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  8. As the weather cools, we get wasps in the house. Everyone wants to be warm

    Another great post. I especially love this: "You can wish for heavenly guidance all day long, but at some point you're going to have to do the dishes yourself." It reminds me of one of my favorite sayings, "You must walk in the direction you're praying." -- Sun Bear

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  9. I try to - if not like - at least tolerate most bugs, which isn't that hard in a temperate climate because we don't get the really large or the really mean and dangerous ones, and I'm hosting far too many spiders at the moment, but flies? I just can't see any reason for them to exist. Maybe somebody can tell me where they fit in the big picture ...?

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    1. When I was a kid and asked my dad what mosquitoes were good for, he said Frog Food.

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  10. When I lived on the pig farm in Denmark ,in August we used to spray the downstairs just before we went upstair to bed. The next morning, I could sweep up about a cubic foot of flies.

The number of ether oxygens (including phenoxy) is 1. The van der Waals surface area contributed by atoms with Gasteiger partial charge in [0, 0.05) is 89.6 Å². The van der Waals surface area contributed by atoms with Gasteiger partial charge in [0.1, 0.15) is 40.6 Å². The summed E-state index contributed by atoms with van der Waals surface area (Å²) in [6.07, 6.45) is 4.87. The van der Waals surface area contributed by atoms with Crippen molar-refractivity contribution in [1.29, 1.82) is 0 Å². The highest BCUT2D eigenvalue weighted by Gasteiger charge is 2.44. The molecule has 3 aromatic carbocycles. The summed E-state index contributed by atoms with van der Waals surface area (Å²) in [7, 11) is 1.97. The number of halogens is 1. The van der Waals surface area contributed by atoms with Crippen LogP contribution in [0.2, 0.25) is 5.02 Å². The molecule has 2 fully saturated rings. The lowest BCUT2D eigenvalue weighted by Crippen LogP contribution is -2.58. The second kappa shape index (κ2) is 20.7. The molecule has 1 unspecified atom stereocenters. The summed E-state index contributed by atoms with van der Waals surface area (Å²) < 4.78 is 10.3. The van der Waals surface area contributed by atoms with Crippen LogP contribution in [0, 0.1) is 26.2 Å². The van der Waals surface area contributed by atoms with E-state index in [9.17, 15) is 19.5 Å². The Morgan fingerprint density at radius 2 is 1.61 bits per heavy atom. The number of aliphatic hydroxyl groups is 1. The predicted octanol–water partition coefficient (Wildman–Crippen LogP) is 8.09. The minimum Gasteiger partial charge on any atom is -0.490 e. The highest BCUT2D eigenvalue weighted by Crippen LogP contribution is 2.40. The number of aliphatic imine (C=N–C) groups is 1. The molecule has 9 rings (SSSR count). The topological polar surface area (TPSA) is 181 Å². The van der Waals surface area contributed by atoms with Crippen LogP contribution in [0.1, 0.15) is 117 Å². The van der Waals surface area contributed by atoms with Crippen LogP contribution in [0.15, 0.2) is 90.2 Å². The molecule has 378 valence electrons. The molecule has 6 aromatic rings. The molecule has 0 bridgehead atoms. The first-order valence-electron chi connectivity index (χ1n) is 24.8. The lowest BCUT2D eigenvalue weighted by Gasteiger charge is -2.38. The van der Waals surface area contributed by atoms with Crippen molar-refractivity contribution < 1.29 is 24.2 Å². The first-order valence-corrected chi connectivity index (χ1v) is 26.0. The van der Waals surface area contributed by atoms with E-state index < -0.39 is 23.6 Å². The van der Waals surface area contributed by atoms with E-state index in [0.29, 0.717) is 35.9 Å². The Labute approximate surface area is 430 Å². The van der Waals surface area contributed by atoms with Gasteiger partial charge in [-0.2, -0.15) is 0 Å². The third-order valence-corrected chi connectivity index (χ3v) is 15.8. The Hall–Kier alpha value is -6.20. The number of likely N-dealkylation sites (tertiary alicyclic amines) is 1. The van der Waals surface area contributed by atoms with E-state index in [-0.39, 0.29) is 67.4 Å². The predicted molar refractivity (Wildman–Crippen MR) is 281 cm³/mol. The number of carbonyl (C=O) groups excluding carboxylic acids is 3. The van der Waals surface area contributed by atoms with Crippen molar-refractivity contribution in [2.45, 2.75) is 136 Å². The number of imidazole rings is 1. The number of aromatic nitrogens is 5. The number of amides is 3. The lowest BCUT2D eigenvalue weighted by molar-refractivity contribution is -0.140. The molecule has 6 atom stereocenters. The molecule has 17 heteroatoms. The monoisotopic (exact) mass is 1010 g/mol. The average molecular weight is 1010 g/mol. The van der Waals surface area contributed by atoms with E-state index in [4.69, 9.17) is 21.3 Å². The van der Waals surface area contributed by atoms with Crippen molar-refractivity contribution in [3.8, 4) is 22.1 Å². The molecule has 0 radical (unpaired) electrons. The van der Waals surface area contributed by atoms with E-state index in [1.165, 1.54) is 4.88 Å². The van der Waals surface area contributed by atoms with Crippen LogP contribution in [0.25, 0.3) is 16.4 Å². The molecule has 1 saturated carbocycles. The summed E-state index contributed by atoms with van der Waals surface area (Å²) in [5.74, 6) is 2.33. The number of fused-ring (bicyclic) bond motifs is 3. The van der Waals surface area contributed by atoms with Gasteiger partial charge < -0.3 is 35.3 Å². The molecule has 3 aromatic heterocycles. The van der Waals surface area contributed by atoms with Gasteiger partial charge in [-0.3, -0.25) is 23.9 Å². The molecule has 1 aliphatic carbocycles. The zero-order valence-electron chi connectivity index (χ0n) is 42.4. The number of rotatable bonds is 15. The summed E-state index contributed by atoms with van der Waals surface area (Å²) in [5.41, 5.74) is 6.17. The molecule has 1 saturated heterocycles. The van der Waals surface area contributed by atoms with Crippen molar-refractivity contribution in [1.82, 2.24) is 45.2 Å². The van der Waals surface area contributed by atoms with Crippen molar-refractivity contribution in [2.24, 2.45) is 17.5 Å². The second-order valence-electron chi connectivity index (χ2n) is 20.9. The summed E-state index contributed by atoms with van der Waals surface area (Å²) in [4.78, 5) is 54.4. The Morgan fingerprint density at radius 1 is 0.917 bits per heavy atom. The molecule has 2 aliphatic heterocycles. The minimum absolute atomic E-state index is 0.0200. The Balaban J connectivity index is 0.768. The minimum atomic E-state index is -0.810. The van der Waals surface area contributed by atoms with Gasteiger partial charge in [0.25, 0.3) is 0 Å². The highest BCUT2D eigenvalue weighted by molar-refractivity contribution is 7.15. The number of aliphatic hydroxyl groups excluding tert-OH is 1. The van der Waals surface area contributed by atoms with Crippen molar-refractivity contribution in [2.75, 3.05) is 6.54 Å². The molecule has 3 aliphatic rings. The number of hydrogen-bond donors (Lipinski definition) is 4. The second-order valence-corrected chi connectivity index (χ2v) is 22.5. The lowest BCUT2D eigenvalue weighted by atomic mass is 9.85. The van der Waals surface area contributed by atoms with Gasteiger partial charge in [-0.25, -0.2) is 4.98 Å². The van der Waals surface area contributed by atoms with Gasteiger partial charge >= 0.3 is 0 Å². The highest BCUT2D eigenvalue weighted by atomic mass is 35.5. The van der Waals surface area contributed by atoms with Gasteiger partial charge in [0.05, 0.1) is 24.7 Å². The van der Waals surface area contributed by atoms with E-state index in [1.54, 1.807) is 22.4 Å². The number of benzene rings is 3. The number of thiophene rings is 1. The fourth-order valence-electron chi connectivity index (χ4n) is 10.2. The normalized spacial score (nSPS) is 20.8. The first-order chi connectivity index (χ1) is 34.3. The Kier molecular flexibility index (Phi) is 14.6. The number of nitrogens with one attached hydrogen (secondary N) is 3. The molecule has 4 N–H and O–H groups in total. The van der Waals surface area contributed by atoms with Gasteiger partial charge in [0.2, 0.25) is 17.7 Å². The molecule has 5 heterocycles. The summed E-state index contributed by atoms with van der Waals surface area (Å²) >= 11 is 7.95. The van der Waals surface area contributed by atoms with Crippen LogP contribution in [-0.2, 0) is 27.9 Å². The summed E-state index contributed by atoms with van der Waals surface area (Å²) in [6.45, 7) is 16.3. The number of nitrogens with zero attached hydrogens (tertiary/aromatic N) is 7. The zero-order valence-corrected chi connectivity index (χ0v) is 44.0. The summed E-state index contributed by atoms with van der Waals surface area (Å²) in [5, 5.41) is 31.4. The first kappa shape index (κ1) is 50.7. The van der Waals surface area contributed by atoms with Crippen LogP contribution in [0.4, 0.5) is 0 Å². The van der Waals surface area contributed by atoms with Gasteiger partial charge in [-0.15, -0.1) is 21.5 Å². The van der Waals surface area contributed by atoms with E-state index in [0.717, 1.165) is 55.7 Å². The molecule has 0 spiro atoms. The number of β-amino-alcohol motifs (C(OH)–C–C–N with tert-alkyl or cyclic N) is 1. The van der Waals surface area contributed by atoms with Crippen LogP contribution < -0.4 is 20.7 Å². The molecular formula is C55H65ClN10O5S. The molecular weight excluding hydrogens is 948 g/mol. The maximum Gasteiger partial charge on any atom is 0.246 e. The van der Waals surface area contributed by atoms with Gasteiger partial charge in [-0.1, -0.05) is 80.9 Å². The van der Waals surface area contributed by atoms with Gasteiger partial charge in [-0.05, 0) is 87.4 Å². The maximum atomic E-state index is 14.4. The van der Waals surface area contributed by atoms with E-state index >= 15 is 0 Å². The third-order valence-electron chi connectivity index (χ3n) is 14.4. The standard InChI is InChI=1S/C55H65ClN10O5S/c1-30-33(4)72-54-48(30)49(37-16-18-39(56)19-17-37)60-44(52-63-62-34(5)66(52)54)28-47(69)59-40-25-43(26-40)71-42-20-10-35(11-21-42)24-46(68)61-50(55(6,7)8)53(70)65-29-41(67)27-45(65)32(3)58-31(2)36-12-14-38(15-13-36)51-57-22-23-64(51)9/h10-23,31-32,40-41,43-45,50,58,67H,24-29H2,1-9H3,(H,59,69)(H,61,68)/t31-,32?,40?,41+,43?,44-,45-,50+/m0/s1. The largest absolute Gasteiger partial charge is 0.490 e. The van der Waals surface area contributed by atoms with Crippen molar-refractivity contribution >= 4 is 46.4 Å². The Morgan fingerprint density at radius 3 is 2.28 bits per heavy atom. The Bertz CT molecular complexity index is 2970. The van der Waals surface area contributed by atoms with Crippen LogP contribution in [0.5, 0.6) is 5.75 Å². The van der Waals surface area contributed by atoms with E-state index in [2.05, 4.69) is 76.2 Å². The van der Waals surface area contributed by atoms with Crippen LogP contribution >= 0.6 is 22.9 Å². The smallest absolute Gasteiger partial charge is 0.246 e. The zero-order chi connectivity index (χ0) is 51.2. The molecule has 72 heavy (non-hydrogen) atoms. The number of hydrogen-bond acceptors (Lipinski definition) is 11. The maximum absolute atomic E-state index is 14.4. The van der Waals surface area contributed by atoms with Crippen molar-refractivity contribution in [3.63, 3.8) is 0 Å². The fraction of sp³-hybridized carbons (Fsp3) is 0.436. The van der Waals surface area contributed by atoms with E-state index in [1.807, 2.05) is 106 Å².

The pigs ate buttermilk, The dairy would send a truck around and pump gallons of buttermilk into the troughs. If you left a pitcher next to the troughs, and they would fill it with buttermilk. One of my jobs was to go out, bring back the pitcher of buttermilk, strain out all the flies, and put the pitcher in the cupboard where people could grab a glassful when thirsty.

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    1. I just simply don't know what to say to all that. Like any good writer, you had me at the first sentence.

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  11. Ah, yes, the Church of the Flying Spaghetti Monster, my spiritual home.

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    1. I assume you have the car magnet...

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    2. Alas, I do not have the FSM magnet. I don't even have a car any longer; I turned in my license last December, when I turned 80.